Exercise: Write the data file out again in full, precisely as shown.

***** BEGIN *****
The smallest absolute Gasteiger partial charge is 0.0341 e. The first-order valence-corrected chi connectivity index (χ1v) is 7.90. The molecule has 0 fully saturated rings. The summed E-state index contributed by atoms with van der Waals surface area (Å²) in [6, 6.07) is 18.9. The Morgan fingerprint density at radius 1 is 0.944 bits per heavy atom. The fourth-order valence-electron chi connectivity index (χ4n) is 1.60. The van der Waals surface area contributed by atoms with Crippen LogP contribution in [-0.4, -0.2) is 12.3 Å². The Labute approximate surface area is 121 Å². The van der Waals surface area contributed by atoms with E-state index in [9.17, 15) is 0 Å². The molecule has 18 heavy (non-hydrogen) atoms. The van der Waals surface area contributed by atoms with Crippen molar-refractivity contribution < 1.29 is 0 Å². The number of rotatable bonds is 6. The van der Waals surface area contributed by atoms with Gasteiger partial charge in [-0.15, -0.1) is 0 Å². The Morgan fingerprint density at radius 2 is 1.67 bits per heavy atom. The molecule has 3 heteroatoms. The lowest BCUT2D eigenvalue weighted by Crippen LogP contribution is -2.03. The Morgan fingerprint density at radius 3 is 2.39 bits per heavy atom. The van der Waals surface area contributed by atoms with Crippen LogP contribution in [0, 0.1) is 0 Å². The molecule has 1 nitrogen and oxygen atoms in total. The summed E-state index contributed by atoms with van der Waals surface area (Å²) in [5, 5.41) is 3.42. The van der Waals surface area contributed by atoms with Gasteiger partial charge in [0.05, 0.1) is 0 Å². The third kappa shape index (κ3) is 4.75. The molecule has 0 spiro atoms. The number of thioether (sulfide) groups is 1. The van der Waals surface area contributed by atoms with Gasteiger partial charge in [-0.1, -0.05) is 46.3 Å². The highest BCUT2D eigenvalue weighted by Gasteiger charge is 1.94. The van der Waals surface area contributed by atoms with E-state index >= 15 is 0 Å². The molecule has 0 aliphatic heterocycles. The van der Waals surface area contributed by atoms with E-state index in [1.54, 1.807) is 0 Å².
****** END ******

The smallest absolute Gasteiger partial charge is 0.0341 e. The first-order valence-corrected chi connectivity index (χ1v) is 7.90. The molecule has 0 fully saturated rings. The summed E-state index contributed by atoms with van der Waals surface area (Å²) in [6, 6.07) is 18.9. The Morgan fingerprint density at radius 1 is 0.944 bits per heavy atom. The fourth-order valence-electron chi connectivity index (χ4n) is 1.60. The van der Waals surface area contributed by atoms with Crippen LogP contribution in [-0.4, -0.2) is 12.3 Å². The Labute approximate surface area is 121 Å². The van der Waals surface area contributed by atoms with E-state index in [9.17, 15) is 0 Å². The molecule has 18 heavy (non-hydrogen) atoms. The van der Waals surface area contributed by atoms with Crippen molar-refractivity contribution < 1.29 is 0 Å². The number of rotatable bonds is 6. The van der Waals surface area contributed by atoms with Gasteiger partial charge in [-0.15, -0.1) is 0 Å². The Morgan fingerprint density at radius 2 is 1.67 bits per heavy atom. The molecule has 3 heteroatoms. The lowest BCUT2D eigenvalue weighted by Crippen LogP contribution is -2.03. The Morgan fingerprint density at radius 3 is 2.39 bits per heavy atom. The van der Waals surface area contributed by atoms with Crippen LogP contribution in [0, 0.1) is 0 Å². The molecule has 1 nitrogen and oxygen atoms in total. The summed E-state index contributed by atoms with van der Waals surface area (Å²) in [5, 5.41) is 3.42. The van der Waals surface area contributed by atoms with Gasteiger partial charge in [0.05, 0.1) is 0 Å². The third kappa shape index (κ3) is 4.75. The molecule has 0 spiro atoms. The number of thioether (sulfide) groups is 1. The van der Waals surface area contributed by atoms with Gasteiger partial charge in [-0.1, -0.05) is 46.3 Å². The highest BCUT2D eigenvalue weighted by Gasteiger charge is 1.94. The van der Waals surface area contributed by atoms with E-state index >= 15 is 0 Å². The molecule has 0 aliphatic heterocycles. The van der Waals surface area contributed by atoms with E-state index in [1.54, 1.807) is 0 Å².